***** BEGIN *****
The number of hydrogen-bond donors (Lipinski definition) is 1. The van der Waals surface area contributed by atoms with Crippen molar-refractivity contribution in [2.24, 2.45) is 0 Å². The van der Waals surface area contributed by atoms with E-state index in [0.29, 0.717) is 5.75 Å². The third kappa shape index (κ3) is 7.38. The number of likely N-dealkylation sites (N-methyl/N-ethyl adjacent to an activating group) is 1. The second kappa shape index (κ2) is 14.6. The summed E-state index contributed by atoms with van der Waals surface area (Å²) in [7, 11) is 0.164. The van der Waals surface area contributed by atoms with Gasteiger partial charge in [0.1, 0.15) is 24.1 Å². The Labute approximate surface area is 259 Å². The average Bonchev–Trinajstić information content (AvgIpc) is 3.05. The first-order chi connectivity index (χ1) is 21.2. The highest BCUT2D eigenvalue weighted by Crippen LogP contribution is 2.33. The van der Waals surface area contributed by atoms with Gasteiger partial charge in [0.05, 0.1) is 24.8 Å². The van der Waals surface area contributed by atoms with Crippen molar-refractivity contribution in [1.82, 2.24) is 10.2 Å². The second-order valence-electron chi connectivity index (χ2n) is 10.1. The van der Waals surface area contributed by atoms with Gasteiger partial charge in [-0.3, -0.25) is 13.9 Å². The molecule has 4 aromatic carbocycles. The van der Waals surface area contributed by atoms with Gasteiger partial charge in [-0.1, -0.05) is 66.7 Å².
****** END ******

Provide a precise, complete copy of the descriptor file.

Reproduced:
The number of hydrogen-bond donors (Lipinski definition) is 1. The van der Waals surface area contributed by atoms with Crippen molar-refractivity contribution in [2.24, 2.45) is 0 Å². The van der Waals surface area contributed by atoms with E-state index in [0.29, 0.717) is 5.75 Å². The third kappa shape index (κ3) is 7.38. The number of likely N-dealkylation sites (N-methyl/N-ethyl adjacent to an activating group) is 1. The second kappa shape index (κ2) is 14.6. The summed E-state index contributed by atoms with van der Waals surface area (Å²) in [7, 11) is 0.164. The van der Waals surface area contributed by atoms with Gasteiger partial charge in [0.1, 0.15) is 24.1 Å². The Labute approximate surface area is 259 Å². The average Bonchev–Trinajstić information content (AvgIpc) is 3.05. The first-order chi connectivity index (χ1) is 21.2. The highest BCUT2D eigenvalue weighted by Crippen LogP contribution is 2.33. The van der Waals surface area contributed by atoms with Gasteiger partial charge in [0.05, 0.1) is 24.8 Å². The van der Waals surface area contributed by atoms with Crippen molar-refractivity contribution in [1.82, 2.24) is 10.2 Å². The second-order valence-electron chi connectivity index (χ2n) is 10.1. The van der Waals surface area contributed by atoms with Gasteiger partial charge in [-0.3, -0.25) is 13.9 Å². The molecule has 4 aromatic carbocycles. The van der Waals surface area contributed by atoms with Gasteiger partial charge in [-0.1, -0.05) is 66.7 Å².